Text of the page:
- 29 Apr 2014
- Working Paper Summaries
Comparing the Cash Policies of Public and Private Firms
Overview — Industrial firms listed on stock markets in the United States held $1.5 trillion in cash at the end of 2011. Many commentators and policymakers observed that this so-called "dead money" might be one reason behind the sluggish performance of the United States and other developed economies since the Great Recession. But evidence on such cash-hoarding behavior is limited to listed (or 'public') firms, which account for a relatively small part of the US economy. Do private firms also hold large cash balances? Using a rich panel of over 200,000 non-SEC-filing private US firms, the author finds that the average public firm holds twice as much cash as the average large private firm over the 2002-2011 period. Results are most consistent with the hypothesis that differences in the extent to which public and private firms engage in market timing are a key driver of public firms' higher demand for cash, as the risk of misvaluation induces public firms to raise capital and accumulate precautionary cash reserves when they perceive their equity to be overvalued. Consistent with this hypothesis, the author finds that the cash difference between public and private firms is larger in industries with a higher prevalence of misvaluation shocks. In addition, public firms in these industries tend to save a larger fraction of their equity issuance proceeds than private firms, particularly in times when they have reasons to believe that their equity is overvalued. Key concepts include:
- Private firms are a large and underexplored part of the US economy. This paper underscores the limitations of extrapolating what we know about public firms to private firms.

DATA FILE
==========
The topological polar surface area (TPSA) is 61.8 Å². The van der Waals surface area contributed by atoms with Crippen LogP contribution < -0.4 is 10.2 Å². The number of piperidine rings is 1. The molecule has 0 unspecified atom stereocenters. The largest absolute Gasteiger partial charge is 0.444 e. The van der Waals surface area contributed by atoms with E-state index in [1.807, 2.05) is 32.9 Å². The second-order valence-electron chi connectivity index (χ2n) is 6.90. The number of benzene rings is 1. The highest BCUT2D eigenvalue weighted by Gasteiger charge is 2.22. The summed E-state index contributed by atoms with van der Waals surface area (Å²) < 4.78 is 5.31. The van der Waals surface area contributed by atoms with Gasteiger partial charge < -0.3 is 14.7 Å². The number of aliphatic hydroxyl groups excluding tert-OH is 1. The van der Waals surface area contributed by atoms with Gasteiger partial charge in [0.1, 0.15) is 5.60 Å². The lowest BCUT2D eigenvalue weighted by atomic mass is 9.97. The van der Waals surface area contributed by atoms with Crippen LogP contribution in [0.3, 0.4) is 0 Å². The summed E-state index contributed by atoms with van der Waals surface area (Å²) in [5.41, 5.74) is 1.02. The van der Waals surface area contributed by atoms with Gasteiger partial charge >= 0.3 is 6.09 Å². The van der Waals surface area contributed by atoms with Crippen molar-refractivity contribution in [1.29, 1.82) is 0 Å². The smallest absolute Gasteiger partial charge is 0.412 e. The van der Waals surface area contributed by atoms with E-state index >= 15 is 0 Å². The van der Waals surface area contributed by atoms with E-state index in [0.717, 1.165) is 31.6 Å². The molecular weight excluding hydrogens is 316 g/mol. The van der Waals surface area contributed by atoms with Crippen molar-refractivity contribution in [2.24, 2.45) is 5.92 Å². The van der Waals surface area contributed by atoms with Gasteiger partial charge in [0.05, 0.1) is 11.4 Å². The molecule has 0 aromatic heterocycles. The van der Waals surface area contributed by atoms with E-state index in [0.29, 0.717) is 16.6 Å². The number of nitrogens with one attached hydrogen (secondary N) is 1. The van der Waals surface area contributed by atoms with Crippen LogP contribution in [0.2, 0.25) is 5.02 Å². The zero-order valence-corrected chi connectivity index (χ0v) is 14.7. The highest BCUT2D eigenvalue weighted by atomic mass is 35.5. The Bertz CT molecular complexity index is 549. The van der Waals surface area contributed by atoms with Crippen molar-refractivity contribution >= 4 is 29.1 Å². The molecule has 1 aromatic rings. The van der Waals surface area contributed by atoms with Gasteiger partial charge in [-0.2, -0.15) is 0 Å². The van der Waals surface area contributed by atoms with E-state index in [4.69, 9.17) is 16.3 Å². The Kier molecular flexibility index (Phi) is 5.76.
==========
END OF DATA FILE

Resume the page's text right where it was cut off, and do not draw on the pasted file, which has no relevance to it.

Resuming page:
- The much-debated cash-hoarding behavior of public firms has not been followed by their private counterparts.
- Public firms' greater access to capital explains about one-quarter of the cash difference between public and private firms. The remainder can be explained by differences in the extent to which public and private firms engage in market timing in response to misvaluation shocks.
- Unlike their public counterparts, private firms do not hold large precautionary cash reserves. This is surprising, particularly in light of the fact that, among public firms, those that are small and have worse access to capital (that is, those that look the most like private firms) hold the most precautionary cash.
I document that public U.S. firms hold twice as much cash as large privately held firms, a surprising finding that is robust to three alternative identification strategies: matching, within-firm variation, and instrumental variable. Public firms' greater access to capital accounts for about one-quarter of the difference. The remainder can be explained by differences in the extent to which public and private firms engage in market timing in response to misvaluation shocks. I show that the risk of misvaluation induces public firms to raise capital and accumulate cash reserves when they perceive their equity to be overvalued, resulting in greater demand for precautionary cash holdings.